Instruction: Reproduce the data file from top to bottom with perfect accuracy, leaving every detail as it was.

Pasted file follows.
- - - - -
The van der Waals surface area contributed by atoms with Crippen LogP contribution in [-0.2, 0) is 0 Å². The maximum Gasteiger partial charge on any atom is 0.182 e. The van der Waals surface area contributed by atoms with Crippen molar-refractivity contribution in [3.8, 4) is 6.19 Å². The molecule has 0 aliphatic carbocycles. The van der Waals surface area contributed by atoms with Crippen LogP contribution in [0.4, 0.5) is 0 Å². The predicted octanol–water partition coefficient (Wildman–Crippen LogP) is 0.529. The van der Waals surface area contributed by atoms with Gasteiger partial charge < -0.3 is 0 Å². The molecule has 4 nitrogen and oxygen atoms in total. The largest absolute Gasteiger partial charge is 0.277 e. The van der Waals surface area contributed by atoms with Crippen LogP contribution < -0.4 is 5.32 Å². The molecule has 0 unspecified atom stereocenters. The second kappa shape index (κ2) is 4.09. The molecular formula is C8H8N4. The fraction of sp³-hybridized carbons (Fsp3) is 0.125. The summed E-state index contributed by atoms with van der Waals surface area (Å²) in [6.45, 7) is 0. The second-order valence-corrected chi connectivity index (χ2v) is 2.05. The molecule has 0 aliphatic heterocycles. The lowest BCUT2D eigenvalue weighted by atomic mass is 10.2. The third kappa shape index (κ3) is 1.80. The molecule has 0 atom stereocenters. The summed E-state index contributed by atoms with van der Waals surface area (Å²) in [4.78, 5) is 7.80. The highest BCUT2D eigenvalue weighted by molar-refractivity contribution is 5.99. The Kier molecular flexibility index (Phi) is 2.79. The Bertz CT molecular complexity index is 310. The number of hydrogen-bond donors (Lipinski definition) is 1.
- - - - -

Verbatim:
The van der Waals surface area contributed by atoms with Crippen LogP contribution in [-0.2, 0) is 0 Å². The maximum Gasteiger partial charge on any atom is 0.182 e. The van der Waals surface area contributed by atoms with Crippen molar-refractivity contribution in [3.8, 4) is 6.19 Å². The molecule has 0 aliphatic carbocycles. The van der Waals surface area contributed by atoms with Crippen LogP contribution in [0.4, 0.5) is 0 Å². The predicted octanol–water partition coefficient (Wildman–Crippen LogP) is 0.529. The van der Waals surface area contributed by atoms with Gasteiger partial charge < -0.3 is 0 Å². The molecule has 4 nitrogen and oxygen atoms in total. The largest absolute Gasteiger partial charge is 0.277 e. The van der Waals surface area contributed by atoms with Crippen LogP contribution < -0.4 is 5.32 Å². The molecule has 0 unspecified atom stereocenters. The second kappa shape index (κ2) is 4.09. The molecular formula is C8H8N4. The fraction of sp³-hybridized carbons (Fsp3) is 0.125. The summed E-state index contributed by atoms with van der Waals surface area (Å²) in [6.45, 7) is 0. The second-order valence-corrected chi connectivity index (χ2v) is 2.05. The molecule has 0 aliphatic heterocycles. The lowest BCUT2D eigenvalue weighted by atomic mass is 10.2. The third kappa shape index (κ3) is 1.80. The molecule has 0 atom stereocenters. The summed E-state index contributed by atoms with van der Waals surface area (Å²) in [4.78, 5) is 7.80. The highest BCUT2D eigenvalue weighted by molar-refractivity contribution is 5.99. The Kier molecular flexibility index (Phi) is 2.79. The Bertz CT molecular complexity index is 310. The number of hydrogen-bond donors (Lipinski definition) is 1.